3 Steps to Assessing Pain: Are You Hurt or Are You Injured?

Getting in tune with your body and progressing with your routine safely is the key to staying injury-free.

My right elbow isn’t happy with me. Every time I bend it or reach for something, it reminds me it’s still upset about the way I’ve been treating it. Apparently, it doesn’t like front squats and presses as much as I do.

That’s one of the downsides of regular exercise. If you train hard and often, you’ve probably got a handful of minor aches and pains. They’re part of the package. The problem occurs when we allow those minor issues to develop into crippling injuries, all the while telling ourselves the same thing – it’s just par for the course.

Stay in tune with what your body is telling you pre- and post-workout.

Pain and injury, while they often go hand in hand, are not the same thing. Just because you’re hurt doesn’t mean you’re injured, and it’s entirely possible you could have an injury that doesn’t cause you constant pain. But while minor aches and pains can frequently be resolved independently, legitimate injuries often require the attention of a medical professional.

In this article, I’m going to give you a simple way to determine if you’re just hurt or if you’re actually injured and what to do in both cases.

Step 1: Pain or Injury?

Before you can decide on a plan of action, you need to have some idea of what you’re dealing with. The following questions will help you quickly determine whether you can tough it out or if you need some help.

Did Something Happen?

This question usually provides one of the most simple and telling answers. Did your pain start following a specific event? Did you feel a pop or a snap mid movement or did the pain slowly surface over time? Even with overuse injuries, where there is a slow buildup of dysfunction and tissue damage, the actual injury is often the result of some activity that pushed your body past the threshold. Unless there’s an underlying pathology or disease state, most cases where there isn’t something specific that incited the pain probably aren’t a big deal.

squatting, squat, injury

Was your pain sudden or has it been the result of a slow build-up of problems?

Is it Swollen, Inflamed, or Bruised?

Serious injuries usually have overt physical symptoms. They may not occur immediately, but if you pop a ligament or cause significant soft tissue damage, there will probably be some visual cues. If you can’t tell whether or not your joint is swollen or bruised, it probably isn’t. Comparing to your opposite side may help your determination. But for the most part, the stuff that would indict an injury will be right there staring you in the face.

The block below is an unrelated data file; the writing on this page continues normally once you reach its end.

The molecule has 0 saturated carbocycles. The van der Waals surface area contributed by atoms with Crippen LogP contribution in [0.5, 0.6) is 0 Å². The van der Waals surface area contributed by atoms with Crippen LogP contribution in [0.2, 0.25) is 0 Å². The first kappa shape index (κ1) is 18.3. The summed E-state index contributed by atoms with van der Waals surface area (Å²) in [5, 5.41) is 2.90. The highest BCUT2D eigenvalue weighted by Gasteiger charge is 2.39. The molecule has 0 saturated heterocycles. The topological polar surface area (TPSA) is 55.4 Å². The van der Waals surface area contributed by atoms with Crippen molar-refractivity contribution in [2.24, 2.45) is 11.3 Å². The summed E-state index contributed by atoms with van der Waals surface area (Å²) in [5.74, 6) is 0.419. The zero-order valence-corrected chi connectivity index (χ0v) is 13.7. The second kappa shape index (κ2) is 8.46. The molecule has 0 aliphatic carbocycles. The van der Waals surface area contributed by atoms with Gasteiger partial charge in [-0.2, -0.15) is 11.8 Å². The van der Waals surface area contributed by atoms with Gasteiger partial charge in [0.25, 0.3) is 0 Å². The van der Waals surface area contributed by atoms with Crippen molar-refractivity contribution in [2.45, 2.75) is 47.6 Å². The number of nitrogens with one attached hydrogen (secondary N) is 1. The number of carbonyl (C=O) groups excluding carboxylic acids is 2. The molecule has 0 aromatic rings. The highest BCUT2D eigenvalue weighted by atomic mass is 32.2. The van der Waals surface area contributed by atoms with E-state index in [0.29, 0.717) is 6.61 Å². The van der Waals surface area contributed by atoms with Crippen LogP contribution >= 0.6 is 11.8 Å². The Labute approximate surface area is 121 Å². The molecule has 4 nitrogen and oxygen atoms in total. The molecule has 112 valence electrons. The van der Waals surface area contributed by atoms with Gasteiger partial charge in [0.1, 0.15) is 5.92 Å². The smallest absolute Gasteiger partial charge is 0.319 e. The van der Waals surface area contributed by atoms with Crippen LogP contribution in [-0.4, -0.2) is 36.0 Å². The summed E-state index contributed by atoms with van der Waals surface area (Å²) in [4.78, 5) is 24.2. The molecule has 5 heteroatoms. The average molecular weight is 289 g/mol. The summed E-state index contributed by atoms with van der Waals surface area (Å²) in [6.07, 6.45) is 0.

Is There a Loss of Function?

Injury diagnosis is done using a combination of factors and observations, but loss of function is one of the biggest indicators. There may be loss of function independent of any sensation of pain or you may be unable to do something because that task has become intolerably painful. In either case, there’s a good chance you have an actual injury. It’s important to distinguish between task functions that give you some discomfort but can still be performed and motions that are so painful you simply cannot do them. This is one of the biggest differences between being hurt and being injured.

How Badly Does It Hurt?

Score it on a scale of ten and try to be as honest as possible. If your pain is passively above a six or it’s a zero but jumps to a nine or ten with activity, there’s a good chance you have an injury. The type of pain is also important. Sharp, stabbing pain, burning, tingling, or numbness are all symptoms that require medical attention. A prolonged dull ache may be resolvable through your own efforts.

squatting, squat, injury

Pay attention to when activity exacerbates your pain.

How Long Has This Been a Problem?